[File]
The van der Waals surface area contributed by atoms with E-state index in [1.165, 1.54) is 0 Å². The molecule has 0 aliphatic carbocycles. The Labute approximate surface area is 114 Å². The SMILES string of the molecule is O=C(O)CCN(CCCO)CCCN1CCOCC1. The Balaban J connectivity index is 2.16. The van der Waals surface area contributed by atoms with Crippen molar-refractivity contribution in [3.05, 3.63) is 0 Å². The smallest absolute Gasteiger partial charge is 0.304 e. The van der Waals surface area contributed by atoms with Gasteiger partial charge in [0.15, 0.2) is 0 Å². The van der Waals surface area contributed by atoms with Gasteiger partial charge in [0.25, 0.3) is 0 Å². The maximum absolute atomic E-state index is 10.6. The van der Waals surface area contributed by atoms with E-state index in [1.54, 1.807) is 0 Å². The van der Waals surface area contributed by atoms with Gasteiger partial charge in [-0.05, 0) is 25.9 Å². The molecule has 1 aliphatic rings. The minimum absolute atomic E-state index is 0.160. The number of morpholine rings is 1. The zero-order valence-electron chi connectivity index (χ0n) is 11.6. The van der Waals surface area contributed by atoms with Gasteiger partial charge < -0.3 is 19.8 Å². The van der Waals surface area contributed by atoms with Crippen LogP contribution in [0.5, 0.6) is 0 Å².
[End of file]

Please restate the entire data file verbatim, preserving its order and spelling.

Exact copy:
The van der Waals surface area contributed by atoms with E-state index in [1.165, 1.54) is 0 Å². The molecule has 0 aliphatic carbocycles. The Labute approximate surface area is 114 Å². The SMILES string of the molecule is O=C(O)CCN(CCCO)CCCN1CCOCC1. The Balaban J connectivity index is 2.16. The van der Waals surface area contributed by atoms with Crippen molar-refractivity contribution in [3.05, 3.63) is 0 Å². The smallest absolute Gasteiger partial charge is 0.304 e. The van der Waals surface area contributed by atoms with Gasteiger partial charge in [0.15, 0.2) is 0 Å². The van der Waals surface area contributed by atoms with Gasteiger partial charge in [0.25, 0.3) is 0 Å². The maximum absolute atomic E-state index is 10.6. The van der Waals surface area contributed by atoms with E-state index in [1.54, 1.807) is 0 Å². The van der Waals surface area contributed by atoms with Gasteiger partial charge in [-0.05, 0) is 25.9 Å². The molecule has 1 aliphatic rings. The minimum absolute atomic E-state index is 0.160. The number of morpholine rings is 1. The zero-order valence-electron chi connectivity index (χ0n) is 11.6. The van der Waals surface area contributed by atoms with Gasteiger partial charge < -0.3 is 19.8 Å². The van der Waals surface area contributed by atoms with Crippen LogP contribution in [0.5, 0.6) is 0 Å².